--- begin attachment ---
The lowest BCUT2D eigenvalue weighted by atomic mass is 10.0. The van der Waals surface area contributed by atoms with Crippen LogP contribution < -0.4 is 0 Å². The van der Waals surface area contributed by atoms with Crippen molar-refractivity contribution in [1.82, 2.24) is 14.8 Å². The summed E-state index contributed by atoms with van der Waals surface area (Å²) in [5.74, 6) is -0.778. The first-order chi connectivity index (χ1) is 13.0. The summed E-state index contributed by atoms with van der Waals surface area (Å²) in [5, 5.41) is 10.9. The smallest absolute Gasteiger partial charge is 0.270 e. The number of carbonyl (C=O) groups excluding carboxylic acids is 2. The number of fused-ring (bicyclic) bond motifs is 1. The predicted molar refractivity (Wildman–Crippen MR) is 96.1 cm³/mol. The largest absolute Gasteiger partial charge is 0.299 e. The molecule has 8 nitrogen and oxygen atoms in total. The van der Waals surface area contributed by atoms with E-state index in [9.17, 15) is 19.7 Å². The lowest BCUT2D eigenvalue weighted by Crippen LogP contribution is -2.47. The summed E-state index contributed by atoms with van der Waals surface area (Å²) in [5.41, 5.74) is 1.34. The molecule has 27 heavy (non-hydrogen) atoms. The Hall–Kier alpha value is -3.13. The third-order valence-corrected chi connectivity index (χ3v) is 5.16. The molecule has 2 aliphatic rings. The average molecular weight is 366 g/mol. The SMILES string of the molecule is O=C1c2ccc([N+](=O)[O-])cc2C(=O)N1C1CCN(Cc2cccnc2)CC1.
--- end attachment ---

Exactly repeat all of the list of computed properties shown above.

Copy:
The lowest BCUT2D eigenvalue weighted by atomic mass is 10.0. The van der Waals surface area contributed by atoms with Crippen LogP contribution < -0.4 is 0 Å². The van der Waals surface area contributed by atoms with Crippen molar-refractivity contribution in [1.82, 2.24) is 14.8 Å². The summed E-state index contributed by atoms with van der Waals surface area (Å²) in [5.74, 6) is -0.778. The first-order chi connectivity index (χ1) is 13.0. The summed E-state index contributed by atoms with van der Waals surface area (Å²) in [5, 5.41) is 10.9. The smallest absolute Gasteiger partial charge is 0.270 e. The number of carbonyl (C=O) groups excluding carboxylic acids is 2. The number of fused-ring (bicyclic) bond motifs is 1. The predicted molar refractivity (Wildman–Crippen MR) is 96.1 cm³/mol. The largest absolute Gasteiger partial charge is 0.299 e. The molecule has 8 nitrogen and oxygen atoms in total. The van der Waals surface area contributed by atoms with E-state index in [9.17, 15) is 19.7 Å². The lowest BCUT2D eigenvalue weighted by Crippen LogP contribution is -2.47. The summed E-state index contributed by atoms with van der Waals surface area (Å²) in [5.41, 5.74) is 1.34. The molecule has 27 heavy (non-hydrogen) atoms. The Hall–Kier alpha value is -3.13. The third-order valence-corrected chi connectivity index (χ3v) is 5.16. The molecule has 2 aliphatic rings. The average molecular weight is 366 g/mol. The SMILES string of the molecule is O=C1c2ccc([N+](=O)[O-])cc2C(=O)N1C1CCN(Cc2cccnc2)CC1.